(Yicai Global) July 27 -- Low-cost iron ore imports from Australia and Brazil are being accused of undercutting Chinese mining firms and causing huge losses to the domestic iron ore industry.
The Metallurgical Mines' Association of China has filed an anti-dumping investigation application with the Ministry of Commerce in order to safeguard the interests of Chinese iron ore enterprises that are going through a hard time, Mr. Jiang Shengcai, deputy secretary-general of the association, told Yicai.
The suspected unfair competition has led to the domestic industry operating at under 65 percent capacity. Mines have seen continuous investment withdrawal, huge losses and some have even shut down.
China purchases over 80 percent of global iron ore production, and this figure has been on the rise in recent years as import prices fall well below the production cost of domestic iron ore.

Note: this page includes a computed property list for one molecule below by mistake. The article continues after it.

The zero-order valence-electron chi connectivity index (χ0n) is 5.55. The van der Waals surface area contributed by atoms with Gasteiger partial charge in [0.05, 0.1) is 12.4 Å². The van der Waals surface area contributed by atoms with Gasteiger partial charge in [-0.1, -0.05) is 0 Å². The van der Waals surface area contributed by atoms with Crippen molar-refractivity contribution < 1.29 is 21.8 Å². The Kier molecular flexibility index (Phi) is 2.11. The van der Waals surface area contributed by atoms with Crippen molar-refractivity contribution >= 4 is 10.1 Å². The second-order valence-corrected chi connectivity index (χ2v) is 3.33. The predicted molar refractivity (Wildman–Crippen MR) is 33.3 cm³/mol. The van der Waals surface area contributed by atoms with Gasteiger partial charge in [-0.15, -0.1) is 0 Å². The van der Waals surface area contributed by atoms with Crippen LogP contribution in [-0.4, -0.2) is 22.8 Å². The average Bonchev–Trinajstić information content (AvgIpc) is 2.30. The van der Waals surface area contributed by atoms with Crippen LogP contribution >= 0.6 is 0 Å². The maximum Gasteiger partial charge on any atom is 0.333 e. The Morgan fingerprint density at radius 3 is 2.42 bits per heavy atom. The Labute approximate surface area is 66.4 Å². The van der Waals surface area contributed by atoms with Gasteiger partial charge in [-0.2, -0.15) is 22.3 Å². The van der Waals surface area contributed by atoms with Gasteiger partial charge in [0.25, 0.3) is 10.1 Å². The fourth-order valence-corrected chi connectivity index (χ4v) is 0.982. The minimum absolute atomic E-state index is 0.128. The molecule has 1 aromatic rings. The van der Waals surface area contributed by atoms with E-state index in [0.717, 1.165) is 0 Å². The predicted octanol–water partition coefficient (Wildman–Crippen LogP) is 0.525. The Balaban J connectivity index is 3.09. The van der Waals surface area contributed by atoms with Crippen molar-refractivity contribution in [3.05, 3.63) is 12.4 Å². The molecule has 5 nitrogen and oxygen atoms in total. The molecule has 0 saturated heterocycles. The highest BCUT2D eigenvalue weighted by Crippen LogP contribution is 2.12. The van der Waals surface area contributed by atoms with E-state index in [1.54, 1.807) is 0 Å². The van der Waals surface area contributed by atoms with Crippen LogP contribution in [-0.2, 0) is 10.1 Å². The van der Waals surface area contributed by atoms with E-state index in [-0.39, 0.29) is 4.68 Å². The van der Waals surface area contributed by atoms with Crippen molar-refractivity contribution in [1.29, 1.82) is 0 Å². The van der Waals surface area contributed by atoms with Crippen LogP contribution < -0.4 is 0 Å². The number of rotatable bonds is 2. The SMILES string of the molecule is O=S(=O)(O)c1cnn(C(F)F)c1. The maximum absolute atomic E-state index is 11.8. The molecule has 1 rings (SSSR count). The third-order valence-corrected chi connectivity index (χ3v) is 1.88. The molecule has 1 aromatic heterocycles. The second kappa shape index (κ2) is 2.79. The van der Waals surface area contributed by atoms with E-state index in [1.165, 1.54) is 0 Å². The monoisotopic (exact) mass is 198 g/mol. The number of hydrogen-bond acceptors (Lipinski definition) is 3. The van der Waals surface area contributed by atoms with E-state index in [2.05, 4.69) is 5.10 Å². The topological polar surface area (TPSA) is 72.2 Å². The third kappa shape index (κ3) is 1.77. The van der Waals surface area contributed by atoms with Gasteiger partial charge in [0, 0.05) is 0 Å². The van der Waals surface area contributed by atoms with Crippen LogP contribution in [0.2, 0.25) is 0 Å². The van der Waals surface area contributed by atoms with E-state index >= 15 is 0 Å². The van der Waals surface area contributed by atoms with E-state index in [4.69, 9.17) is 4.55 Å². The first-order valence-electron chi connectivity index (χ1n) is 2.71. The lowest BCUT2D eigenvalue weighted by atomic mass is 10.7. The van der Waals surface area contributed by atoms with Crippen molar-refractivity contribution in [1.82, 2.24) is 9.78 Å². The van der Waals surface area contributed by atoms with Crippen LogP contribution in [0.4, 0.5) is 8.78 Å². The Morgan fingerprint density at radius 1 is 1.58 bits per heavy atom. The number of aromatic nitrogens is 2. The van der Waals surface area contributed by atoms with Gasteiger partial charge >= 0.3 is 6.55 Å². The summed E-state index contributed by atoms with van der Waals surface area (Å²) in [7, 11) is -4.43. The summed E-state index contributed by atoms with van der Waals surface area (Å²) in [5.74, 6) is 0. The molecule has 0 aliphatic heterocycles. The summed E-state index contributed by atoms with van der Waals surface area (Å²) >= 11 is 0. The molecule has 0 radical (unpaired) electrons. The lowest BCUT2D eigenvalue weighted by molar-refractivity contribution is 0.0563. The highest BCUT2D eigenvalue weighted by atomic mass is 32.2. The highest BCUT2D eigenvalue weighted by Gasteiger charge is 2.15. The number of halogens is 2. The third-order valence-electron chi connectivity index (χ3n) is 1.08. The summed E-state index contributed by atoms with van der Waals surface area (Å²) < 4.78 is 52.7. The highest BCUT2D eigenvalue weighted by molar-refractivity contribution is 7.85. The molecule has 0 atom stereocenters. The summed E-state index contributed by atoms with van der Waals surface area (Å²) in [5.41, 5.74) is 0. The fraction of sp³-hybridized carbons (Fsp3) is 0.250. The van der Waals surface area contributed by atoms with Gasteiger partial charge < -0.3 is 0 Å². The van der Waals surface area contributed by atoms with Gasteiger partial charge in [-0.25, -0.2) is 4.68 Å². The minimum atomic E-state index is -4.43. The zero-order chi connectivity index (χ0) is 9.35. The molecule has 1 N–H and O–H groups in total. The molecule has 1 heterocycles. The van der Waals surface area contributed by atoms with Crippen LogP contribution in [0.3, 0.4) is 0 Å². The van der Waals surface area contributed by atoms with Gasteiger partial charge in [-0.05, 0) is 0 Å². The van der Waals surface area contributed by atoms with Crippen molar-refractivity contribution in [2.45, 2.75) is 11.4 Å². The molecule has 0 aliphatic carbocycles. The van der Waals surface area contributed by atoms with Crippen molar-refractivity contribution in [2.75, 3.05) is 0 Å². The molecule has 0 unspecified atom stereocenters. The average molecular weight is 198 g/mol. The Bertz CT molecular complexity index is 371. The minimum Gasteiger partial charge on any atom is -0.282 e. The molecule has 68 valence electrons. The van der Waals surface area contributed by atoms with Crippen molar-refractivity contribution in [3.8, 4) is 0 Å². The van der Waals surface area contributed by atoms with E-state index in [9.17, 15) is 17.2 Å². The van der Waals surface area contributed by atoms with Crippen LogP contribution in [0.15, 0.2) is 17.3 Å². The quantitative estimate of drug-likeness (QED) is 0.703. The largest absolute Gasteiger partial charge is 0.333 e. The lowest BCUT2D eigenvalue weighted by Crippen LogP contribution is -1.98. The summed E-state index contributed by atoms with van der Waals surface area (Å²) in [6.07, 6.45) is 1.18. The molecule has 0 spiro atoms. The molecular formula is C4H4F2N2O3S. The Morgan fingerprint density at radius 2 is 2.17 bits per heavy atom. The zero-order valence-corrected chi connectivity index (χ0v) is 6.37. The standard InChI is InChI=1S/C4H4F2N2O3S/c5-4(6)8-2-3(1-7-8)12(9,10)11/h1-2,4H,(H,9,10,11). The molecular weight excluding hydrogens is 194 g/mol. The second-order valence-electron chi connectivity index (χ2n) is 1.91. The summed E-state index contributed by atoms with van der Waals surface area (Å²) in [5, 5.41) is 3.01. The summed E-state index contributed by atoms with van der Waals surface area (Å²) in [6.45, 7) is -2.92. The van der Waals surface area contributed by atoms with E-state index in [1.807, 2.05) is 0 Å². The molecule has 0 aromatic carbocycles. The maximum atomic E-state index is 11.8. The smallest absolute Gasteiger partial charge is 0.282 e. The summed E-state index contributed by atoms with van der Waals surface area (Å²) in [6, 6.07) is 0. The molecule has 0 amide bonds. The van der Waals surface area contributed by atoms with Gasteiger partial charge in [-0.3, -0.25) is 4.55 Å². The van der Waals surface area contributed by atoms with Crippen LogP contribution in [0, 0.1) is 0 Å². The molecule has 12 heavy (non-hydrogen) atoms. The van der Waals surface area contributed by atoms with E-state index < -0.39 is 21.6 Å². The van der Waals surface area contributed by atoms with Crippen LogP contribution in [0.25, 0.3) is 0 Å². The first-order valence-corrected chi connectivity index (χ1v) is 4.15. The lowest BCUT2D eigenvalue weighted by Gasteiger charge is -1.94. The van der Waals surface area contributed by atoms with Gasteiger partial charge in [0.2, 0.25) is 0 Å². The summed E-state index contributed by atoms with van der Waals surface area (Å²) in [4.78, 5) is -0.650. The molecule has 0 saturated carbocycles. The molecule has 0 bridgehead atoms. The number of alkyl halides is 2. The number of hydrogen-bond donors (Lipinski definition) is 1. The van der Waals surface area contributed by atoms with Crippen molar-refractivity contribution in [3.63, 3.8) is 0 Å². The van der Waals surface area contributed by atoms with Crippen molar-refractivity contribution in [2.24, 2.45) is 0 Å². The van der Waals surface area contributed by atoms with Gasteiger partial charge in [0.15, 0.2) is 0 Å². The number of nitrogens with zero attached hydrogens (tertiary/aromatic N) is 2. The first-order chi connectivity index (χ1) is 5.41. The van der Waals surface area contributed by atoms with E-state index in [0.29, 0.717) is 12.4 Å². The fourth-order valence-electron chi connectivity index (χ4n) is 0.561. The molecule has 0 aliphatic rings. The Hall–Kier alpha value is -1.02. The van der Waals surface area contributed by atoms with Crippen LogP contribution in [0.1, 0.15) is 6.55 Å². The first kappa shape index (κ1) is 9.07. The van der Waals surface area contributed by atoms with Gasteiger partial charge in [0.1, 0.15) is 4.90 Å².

The price of iron ore in the global market has fallen from USD135 per ton to USD40 per ton, and yet capacity at mainstream multinational mines is still expanding. Vale S.A. plans to increase its output from 300 million tons to 450 million tons by 2018, Rio Tinto Group from 260 million tons to 360 million tons by 2016, and BHP Billiton Ltd. from 220 million tons to 290 million tons by 2017. It is likely that the threat to China's iron ore industry is only to intensify.
However, some steel enterprises say there is no so-called cut-throat price competition. The four main mines can still make money despite the low price of iron ore as their production costs are also low, an insider told Yicai.
Yicai Global sought confirmation from the World Trade Organization Affairs Department of the Ministry of Commerce, but has not yet received a reply.